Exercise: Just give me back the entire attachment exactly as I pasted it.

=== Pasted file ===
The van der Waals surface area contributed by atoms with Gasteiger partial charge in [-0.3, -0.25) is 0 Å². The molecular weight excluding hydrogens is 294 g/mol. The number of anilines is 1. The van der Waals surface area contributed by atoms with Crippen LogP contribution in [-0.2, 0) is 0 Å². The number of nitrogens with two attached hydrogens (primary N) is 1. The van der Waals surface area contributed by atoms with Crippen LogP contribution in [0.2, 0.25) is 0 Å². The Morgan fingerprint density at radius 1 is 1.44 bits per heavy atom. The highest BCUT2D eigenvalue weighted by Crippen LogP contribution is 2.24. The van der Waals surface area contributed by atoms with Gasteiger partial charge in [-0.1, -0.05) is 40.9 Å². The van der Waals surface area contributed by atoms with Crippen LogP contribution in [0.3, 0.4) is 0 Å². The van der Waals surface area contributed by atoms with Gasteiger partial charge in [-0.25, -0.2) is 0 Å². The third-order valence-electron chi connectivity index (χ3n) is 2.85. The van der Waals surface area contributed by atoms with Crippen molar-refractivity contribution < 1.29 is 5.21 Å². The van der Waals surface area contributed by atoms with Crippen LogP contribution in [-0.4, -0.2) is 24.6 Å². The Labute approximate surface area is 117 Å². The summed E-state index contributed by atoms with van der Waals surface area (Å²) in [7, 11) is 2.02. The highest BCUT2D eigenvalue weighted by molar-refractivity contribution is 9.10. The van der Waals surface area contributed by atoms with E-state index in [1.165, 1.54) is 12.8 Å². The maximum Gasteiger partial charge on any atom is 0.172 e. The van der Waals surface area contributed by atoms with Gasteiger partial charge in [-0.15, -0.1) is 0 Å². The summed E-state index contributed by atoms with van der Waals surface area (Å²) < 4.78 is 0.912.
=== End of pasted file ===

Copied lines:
The van der Waals surface area contributed by atoms with Gasteiger partial charge in [-0.3, -0.25) is 0 Å². The molecular weight excluding hydrogens is 294 g/mol. The number of anilines is 1. The van der Waals surface area contributed by atoms with Crippen LogP contribution in [-0.2, 0) is 0 Å². The number of nitrogens with two attached hydrogens (primary N) is 1. The van der Waals surface area contributed by atoms with Crippen LogP contribution in [0.2, 0.25) is 0 Å². The Morgan fingerprint density at radius 1 is 1.44 bits per heavy atom. The highest BCUT2D eigenvalue weighted by Crippen LogP contribution is 2.24. The van der Waals surface area contributed by atoms with Gasteiger partial charge in [-0.1, -0.05) is 40.9 Å². The van der Waals surface area contributed by atoms with Crippen LogP contribution in [0.3, 0.4) is 0 Å². The van der Waals surface area contributed by atoms with Gasteiger partial charge in [-0.25, -0.2) is 0 Å². The third-order valence-electron chi connectivity index (χ3n) is 2.85. The van der Waals surface area contributed by atoms with Crippen molar-refractivity contribution < 1.29 is 5.21 Å². The van der Waals surface area contributed by atoms with Crippen LogP contribution in [-0.4, -0.2) is 24.6 Å². The Labute approximate surface area is 117 Å². The summed E-state index contributed by atoms with van der Waals surface area (Å²) in [7, 11) is 2.02. The highest BCUT2D eigenvalue weighted by molar-refractivity contribution is 9.10. The van der Waals surface area contributed by atoms with E-state index in [1.165, 1.54) is 12.8 Å². The maximum Gasteiger partial charge on any atom is 0.172 e. The van der Waals surface area contributed by atoms with Gasteiger partial charge in [-0.15, -0.1) is 0 Å². The summed E-state index contributed by atoms with van der Waals surface area (Å²) < 4.78 is 0.912.